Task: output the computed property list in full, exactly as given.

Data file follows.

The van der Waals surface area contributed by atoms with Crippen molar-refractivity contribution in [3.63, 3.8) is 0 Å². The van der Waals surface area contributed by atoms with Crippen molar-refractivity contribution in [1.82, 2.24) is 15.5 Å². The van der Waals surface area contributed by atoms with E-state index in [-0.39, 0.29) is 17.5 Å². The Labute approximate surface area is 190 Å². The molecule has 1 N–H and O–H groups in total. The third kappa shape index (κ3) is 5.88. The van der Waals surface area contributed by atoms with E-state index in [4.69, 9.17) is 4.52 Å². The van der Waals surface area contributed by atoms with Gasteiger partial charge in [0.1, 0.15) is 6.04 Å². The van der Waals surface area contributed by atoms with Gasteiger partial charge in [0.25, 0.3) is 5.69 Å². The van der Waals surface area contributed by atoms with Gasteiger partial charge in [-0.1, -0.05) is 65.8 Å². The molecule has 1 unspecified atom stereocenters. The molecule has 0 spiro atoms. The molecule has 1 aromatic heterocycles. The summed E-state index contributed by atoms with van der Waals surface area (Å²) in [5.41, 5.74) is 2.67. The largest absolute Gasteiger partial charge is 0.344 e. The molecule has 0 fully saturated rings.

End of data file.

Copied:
The van der Waals surface area contributed by atoms with Crippen molar-refractivity contribution in [3.63, 3.8) is 0 Å². The van der Waals surface area contributed by atoms with Crippen molar-refractivity contribution in [1.82, 2.24) is 15.5 Å². The van der Waals surface area contributed by atoms with E-state index in [-0.39, 0.29) is 17.5 Å². The Labute approximate surface area is 190 Å². The molecule has 1 N–H and O–H groups in total. The third kappa shape index (κ3) is 5.88. The van der Waals surface area contributed by atoms with E-state index in [4.69, 9.17) is 4.52 Å². The van der Waals surface area contributed by atoms with Gasteiger partial charge in [0.1, 0.15) is 6.04 Å². The van der Waals surface area contributed by atoms with Gasteiger partial charge in [0.25, 0.3) is 5.69 Å². The van der Waals surface area contributed by atoms with Gasteiger partial charge in [-0.1, -0.05) is 65.8 Å². The molecule has 1 unspecified atom stereocenters. The molecule has 0 spiro atoms. The molecule has 1 aromatic heterocycles. The summed E-state index contributed by atoms with van der Waals surface area (Å²) in [5.41, 5.74) is 2.67. The largest absolute Gasteiger partial charge is 0.344 e. The molecule has 0 fully saturated rings.